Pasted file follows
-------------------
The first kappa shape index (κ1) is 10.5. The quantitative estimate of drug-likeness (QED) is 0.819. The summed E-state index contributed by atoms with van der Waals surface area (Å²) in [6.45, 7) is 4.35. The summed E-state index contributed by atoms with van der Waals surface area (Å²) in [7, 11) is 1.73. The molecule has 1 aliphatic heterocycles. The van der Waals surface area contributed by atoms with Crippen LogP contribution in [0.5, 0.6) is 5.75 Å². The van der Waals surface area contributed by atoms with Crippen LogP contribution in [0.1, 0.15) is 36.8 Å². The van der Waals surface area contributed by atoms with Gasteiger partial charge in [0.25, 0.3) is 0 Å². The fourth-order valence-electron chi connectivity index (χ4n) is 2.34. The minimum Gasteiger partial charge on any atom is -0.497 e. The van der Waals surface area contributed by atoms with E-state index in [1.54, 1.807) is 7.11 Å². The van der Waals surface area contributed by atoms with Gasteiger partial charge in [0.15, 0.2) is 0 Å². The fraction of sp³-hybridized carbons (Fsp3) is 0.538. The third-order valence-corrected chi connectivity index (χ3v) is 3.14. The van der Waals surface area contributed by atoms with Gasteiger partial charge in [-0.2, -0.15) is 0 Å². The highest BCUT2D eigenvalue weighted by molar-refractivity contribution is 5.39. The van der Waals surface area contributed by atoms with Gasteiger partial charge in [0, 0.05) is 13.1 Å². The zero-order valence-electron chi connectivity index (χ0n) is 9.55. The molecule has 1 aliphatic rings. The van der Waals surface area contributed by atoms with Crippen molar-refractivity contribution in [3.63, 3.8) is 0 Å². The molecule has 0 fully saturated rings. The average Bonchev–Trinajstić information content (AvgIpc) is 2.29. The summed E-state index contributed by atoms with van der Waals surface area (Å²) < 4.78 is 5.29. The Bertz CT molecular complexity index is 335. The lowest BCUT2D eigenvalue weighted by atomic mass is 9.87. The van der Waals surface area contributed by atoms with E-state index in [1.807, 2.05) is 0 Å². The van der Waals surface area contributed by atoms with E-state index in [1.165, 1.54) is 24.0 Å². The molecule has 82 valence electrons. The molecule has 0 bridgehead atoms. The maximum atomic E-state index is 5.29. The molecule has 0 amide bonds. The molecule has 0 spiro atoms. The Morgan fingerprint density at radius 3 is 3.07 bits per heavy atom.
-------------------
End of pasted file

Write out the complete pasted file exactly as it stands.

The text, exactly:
The first kappa shape index (κ1) is 10.5. The quantitative estimate of drug-likeness (QED) is 0.819. The summed E-state index contributed by atoms with van der Waals surface area (Å²) in [6.45, 7) is 4.35. The summed E-state index contributed by atoms with van der Waals surface area (Å²) in [7, 11) is 1.73. The molecule has 1 aliphatic heterocycles. The van der Waals surface area contributed by atoms with Crippen LogP contribution in [0.5, 0.6) is 5.75 Å². The van der Waals surface area contributed by atoms with Crippen LogP contribution in [0.1, 0.15) is 36.8 Å². The van der Waals surface area contributed by atoms with Gasteiger partial charge in [0.25, 0.3) is 0 Å². The fourth-order valence-electron chi connectivity index (χ4n) is 2.34. The minimum Gasteiger partial charge on any atom is -0.497 e. The van der Waals surface area contributed by atoms with E-state index in [1.54, 1.807) is 7.11 Å². The van der Waals surface area contributed by atoms with Gasteiger partial charge in [0.15, 0.2) is 0 Å². The fraction of sp³-hybridized carbons (Fsp3) is 0.538. The third-order valence-corrected chi connectivity index (χ3v) is 3.14. The van der Waals surface area contributed by atoms with Gasteiger partial charge in [-0.2, -0.15) is 0 Å². The highest BCUT2D eigenvalue weighted by molar-refractivity contribution is 5.39. The van der Waals surface area contributed by atoms with Gasteiger partial charge in [0, 0.05) is 13.1 Å². The zero-order valence-electron chi connectivity index (χ0n) is 9.55. The molecule has 1 aliphatic rings. The van der Waals surface area contributed by atoms with Crippen molar-refractivity contribution in [3.63, 3.8) is 0 Å². The molecule has 0 fully saturated rings. The average Bonchev–Trinajstić information content (AvgIpc) is 2.29. The summed E-state index contributed by atoms with van der Waals surface area (Å²) < 4.78 is 5.29. The Bertz CT molecular complexity index is 335. The lowest BCUT2D eigenvalue weighted by atomic mass is 9.87. The van der Waals surface area contributed by atoms with E-state index in [1.807, 2.05) is 0 Å². The van der Waals surface area contributed by atoms with E-state index in [1.165, 1.54) is 24.0 Å². The molecule has 82 valence electrons. The molecule has 0 bridgehead atoms. The maximum atomic E-state index is 5.29. The molecule has 0 amide bonds. The molecule has 0 spiro atoms. The Morgan fingerprint density at radius 3 is 3.07 bits per heavy atom.